In Nightcrawler and in this film, you don’t have any central antagonist. Are you also just more interested in sticking to your protagonist’s point-of-view?
The world is sort of the antagonist. The world is what we’re fighting against in Nightcrawler. Is Lou the problem, or is the problem we’re addicted to the stuff he shoots? What part do we play in it? I like to involve the whole audience in a conflict, that we’re a part of it as well. It’s not like the viewers are separate from the world we’re hopefully showing on screen. So yeah, I’m not interested in having people playing the villains, not in these films. I just don’t look at people that way. I’ll think, “I don’t like what you’ve done, but I’ll take time to figure out why you did it.”
For Nightcrawler, you said you wanted to treat downtown Los Angeles as Emerald City, a place in the distance. With Roman J. Israel, Esq. a lot of the story is set downtown. How was shooting downtown?
Much more difficult to shoot in downtown. It is not easy getting around downtown. You know what worked really well for us? Roman is a character in transition in a world that’s changing, and there’s more construction going on in downtown right now than any other place in the country. It was great while we were shooting to have this sense that the city was changing around this character, with luxury apartment buildings going up beside him. Things are changing. From a symbolic standpoint, it was a great time for us to shoot down there.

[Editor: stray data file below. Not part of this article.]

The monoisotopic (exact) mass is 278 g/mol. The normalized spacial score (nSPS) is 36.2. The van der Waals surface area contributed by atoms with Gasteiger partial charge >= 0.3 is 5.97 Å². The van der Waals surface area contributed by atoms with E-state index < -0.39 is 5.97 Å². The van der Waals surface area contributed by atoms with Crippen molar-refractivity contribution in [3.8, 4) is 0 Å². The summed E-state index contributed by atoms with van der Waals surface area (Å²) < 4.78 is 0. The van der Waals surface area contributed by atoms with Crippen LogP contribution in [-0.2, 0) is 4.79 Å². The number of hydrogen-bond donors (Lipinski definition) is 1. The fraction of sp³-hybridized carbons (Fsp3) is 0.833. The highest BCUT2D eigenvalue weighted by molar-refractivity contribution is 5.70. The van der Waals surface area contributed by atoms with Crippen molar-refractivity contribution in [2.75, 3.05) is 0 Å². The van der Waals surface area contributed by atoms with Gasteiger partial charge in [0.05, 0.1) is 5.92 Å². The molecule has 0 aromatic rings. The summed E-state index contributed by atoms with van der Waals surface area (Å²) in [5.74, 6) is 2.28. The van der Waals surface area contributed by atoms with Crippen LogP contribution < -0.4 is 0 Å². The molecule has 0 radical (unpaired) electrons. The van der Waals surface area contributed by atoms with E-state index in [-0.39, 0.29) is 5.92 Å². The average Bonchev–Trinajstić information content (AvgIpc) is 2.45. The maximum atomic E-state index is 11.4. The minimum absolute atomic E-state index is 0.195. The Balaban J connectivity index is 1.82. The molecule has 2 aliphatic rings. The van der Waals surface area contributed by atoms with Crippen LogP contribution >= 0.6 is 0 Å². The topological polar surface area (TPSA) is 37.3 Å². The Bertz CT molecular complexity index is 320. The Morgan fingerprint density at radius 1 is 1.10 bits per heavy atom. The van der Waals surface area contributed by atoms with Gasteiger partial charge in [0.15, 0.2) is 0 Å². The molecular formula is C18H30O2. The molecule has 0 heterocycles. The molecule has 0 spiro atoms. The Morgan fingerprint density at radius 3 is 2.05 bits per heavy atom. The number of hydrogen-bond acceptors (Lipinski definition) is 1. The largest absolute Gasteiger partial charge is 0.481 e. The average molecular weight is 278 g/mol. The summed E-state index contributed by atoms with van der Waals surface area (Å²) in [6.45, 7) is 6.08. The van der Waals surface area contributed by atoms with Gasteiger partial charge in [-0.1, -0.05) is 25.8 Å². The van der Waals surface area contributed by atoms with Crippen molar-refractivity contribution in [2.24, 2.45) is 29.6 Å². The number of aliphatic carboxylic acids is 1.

I’ll tell you one thing when you shoot down there, you realize the horrendous extent of the homeless problem. It’s a massive problem not being dealt with on a meaningful level. You go down there at nighttime, anywhere a few blocks from Skid Row, and you can’t believe you’re in one the wealthiest cities in the world. It’s just outrageous what’s going on down there, and it’s not being addressed or looked at.
Yeah, at night especially, it feels like a problem almost everywhere.
Everywhere, everywhere. It’s not just Skid Row, it probably starts half a mile out. I can’t imagine all the thousands of people down there. We saw them. Our politicians really need to address this issue, quickly. Lives are on the line.
You shot the city again with Robert Elswit. How did you two want to capture downtown?
We decided to do it all on film, and that was one of the big conversations. Film has a grain to it. With digital cameras, you can sort of put an artificial grain over it, but it doesn’t really feel the same to me. Robert is a big lover of film, so we used film and single-camera. We weren’t ever using multiple cameras. A lot of times people use multiple cameras and think here’s my A and my B, and think you’ll save time doing that, but you cost yourself something in composition and lighting because your A lighting will change if you’re trying to accommodate your B camera as well.